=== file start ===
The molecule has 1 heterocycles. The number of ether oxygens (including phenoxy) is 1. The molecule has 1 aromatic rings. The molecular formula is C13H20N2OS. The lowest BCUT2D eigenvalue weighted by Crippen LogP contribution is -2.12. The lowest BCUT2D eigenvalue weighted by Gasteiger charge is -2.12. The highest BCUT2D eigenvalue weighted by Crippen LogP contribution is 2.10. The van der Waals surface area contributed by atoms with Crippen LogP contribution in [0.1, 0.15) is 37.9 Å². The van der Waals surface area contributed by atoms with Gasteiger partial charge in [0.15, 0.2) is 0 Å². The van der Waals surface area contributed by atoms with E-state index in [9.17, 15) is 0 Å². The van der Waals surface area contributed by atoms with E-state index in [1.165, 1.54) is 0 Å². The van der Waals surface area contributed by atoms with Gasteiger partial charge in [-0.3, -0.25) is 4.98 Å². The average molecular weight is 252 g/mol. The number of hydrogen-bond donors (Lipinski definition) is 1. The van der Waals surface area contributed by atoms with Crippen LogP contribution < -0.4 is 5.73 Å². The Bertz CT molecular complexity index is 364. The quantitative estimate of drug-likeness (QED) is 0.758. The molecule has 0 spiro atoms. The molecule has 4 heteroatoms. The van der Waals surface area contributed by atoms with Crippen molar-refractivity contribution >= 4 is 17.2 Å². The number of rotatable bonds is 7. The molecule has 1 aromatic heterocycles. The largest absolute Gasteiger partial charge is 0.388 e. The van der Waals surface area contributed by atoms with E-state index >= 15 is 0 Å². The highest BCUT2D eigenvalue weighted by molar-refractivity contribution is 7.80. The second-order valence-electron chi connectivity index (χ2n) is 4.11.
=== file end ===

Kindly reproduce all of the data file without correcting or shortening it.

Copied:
The molecule has 1 heterocycles. The number of ether oxygens (including phenoxy) is 1. The molecule has 1 aromatic rings. The molecular formula is C13H20N2OS. The lowest BCUT2D eigenvalue weighted by Crippen LogP contribution is -2.12. The lowest BCUT2D eigenvalue weighted by Gasteiger charge is -2.12. The highest BCUT2D eigenvalue weighted by Crippen LogP contribution is 2.10. The van der Waals surface area contributed by atoms with Crippen LogP contribution in [0.1, 0.15) is 37.9 Å². The van der Waals surface area contributed by atoms with Gasteiger partial charge in [0.15, 0.2) is 0 Å². The van der Waals surface area contributed by atoms with E-state index in [9.17, 15) is 0 Å². The van der Waals surface area contributed by atoms with E-state index in [1.165, 1.54) is 0 Å². The van der Waals surface area contributed by atoms with Gasteiger partial charge in [-0.3, -0.25) is 4.98 Å². The average molecular weight is 252 g/mol. The number of hydrogen-bond donors (Lipinski definition) is 1. The van der Waals surface area contributed by atoms with Crippen LogP contribution < -0.4 is 5.73 Å². The Bertz CT molecular complexity index is 364. The quantitative estimate of drug-likeness (QED) is 0.758. The molecule has 0 spiro atoms. The molecule has 4 heteroatoms. The van der Waals surface area contributed by atoms with Crippen molar-refractivity contribution >= 4 is 17.2 Å². The number of rotatable bonds is 7. The molecule has 1 aromatic heterocycles. The largest absolute Gasteiger partial charge is 0.388 e. The van der Waals surface area contributed by atoms with E-state index >= 15 is 0 Å². The highest BCUT2D eigenvalue weighted by molar-refractivity contribution is 7.80. The second-order valence-electron chi connectivity index (χ2n) is 4.11.